M Resort Spa Casino and The Tropicana on the Las Vegas Strip have announced they will permanently lay off hundreds of employees in December, the Las Vegas Review-Journal reported. The two casinos operated by Penn National Gaming blamed the cuts on the Covid-19 pandemic’s impact on their businesses.
The Strip Casinos Blame Layoffs on the Pandemic
M Resort said on Monday it plans on laying off 236 employees within two weeks after December 21, for a total of 646 job cuts for the casino since the beginning of the pandemic.
In addition to 702 job cuts on October 15, Hotel-casino The Tropicana will lay off 132 employees beginning December 23 and during the following 14 days. This brings the job cuts to a total of 834, a bit above the 828 employee redundancies announced by the Tropicana over the summer.
According to notices by third-party vendor Aramark, 180 jobs at Park Theater and 164 jobs at the MGM Grand Garden arena will possibly face cuts. A spokesman for MGM Resorts International said no MGM employees are affected, as all layoffs will only impact Aramark employees.
Gaming companies Boyd Gaming, MGM Resorts International, Station Casinos, Full House Resorts, and Caesars Entertainment have all announced layoffs in Vegas and other states since the reopening of their properties.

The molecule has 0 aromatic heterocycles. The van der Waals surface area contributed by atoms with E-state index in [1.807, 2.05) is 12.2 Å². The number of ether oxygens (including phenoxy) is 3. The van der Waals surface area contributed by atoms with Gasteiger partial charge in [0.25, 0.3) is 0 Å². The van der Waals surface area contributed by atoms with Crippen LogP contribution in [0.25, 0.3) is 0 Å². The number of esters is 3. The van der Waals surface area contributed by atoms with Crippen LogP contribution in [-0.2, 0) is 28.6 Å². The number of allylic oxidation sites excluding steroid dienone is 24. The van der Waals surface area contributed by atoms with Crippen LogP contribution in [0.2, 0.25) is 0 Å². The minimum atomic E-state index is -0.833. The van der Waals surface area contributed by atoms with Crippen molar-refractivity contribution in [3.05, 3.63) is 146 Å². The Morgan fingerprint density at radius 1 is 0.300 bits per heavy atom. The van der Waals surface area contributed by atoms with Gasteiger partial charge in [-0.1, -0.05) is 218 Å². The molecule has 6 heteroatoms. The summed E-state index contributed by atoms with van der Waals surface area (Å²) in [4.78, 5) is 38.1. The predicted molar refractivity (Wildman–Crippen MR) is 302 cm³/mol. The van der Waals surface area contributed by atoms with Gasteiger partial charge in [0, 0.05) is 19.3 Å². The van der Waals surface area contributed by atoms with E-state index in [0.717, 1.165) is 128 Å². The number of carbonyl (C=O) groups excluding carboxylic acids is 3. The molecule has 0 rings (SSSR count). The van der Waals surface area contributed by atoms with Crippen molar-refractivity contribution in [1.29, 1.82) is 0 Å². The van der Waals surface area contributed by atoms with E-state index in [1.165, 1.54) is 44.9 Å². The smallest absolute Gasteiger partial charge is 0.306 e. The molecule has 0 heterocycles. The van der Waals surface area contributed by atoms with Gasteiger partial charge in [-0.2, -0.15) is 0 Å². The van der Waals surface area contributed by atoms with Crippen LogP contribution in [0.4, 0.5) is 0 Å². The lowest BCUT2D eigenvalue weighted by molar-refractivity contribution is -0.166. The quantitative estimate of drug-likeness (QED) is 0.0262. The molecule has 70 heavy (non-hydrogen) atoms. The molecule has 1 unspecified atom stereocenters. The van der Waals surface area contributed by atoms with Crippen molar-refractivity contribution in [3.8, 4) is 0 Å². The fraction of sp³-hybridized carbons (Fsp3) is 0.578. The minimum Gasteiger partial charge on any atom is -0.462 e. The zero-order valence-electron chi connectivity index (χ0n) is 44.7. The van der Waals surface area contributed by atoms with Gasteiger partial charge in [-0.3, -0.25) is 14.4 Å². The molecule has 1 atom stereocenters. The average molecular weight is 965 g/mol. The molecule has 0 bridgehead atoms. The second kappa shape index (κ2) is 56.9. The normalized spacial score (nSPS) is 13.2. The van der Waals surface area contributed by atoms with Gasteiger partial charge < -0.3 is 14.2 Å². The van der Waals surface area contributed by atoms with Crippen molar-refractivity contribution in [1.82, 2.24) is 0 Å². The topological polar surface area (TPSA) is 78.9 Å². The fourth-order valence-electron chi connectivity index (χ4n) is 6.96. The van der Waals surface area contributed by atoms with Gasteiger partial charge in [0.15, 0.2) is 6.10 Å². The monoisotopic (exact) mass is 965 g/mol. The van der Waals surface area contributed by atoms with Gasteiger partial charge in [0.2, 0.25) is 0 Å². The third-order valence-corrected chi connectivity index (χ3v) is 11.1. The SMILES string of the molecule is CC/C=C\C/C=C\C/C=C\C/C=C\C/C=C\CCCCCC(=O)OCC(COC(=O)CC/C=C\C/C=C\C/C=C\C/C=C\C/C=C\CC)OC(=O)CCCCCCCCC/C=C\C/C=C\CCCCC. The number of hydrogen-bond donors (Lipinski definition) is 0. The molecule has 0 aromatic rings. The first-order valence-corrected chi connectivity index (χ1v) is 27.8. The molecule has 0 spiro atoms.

In a notice to the Nevada Department of Employment, Training and Rehabilitation (DETR), the Tropicana explains the mass cuts are the “unfortunate result of COVID-19 related business circumstances that were sudden, dramatic and beyond our control.”
Operators in Nevada were forced to close in March and began reopening their properties in June. The Last Vegas Strip’s massive decline in visitors since June as well as the new operating conditions for casinos, which include strict cleaning and managing protocols have made it difficult for casinos to recover from their 80-day long coma.
In September, McCarran International Airport in Las Vegas reported 1.7 million passengers, down nearly 61% year-on-year.
Nevada Struggles to Recover
Nevada’s unemployment numbers have slowly improved since last April, when it reached a 30.1% unemployment rate, against 3.6% in February, according to the US Bureau of Labor Statistics.
The figures have dropped each month to a preliminary 12.6% rate for Nevada this September, with 191,700 unemployed people. DETR said the state lost 127,600 jobs since September 2019, or -9% over a year.
However, Nevada’s pandemic recovery remains one of the slowest in the US, second-worst after Hawaii’s 15.1 percent unemployment rate.
Penn National’s Stock Soars
As Penn National furloughed or permanently laid off thousands of employees across the company’s 36 casinos since lockdown, its stock skyrocketed by more than 1,900% from $3.75 mid-March to a 52-week high of $76.62 in September.
The company benefits from the return of college sports games, as it recently expanded in sports betting and online gambling, and has undertaken several expansion strategies in order to boost its revenue.
Penn National’s stock closed Monday at $60.68. It is $58.36 as of press time.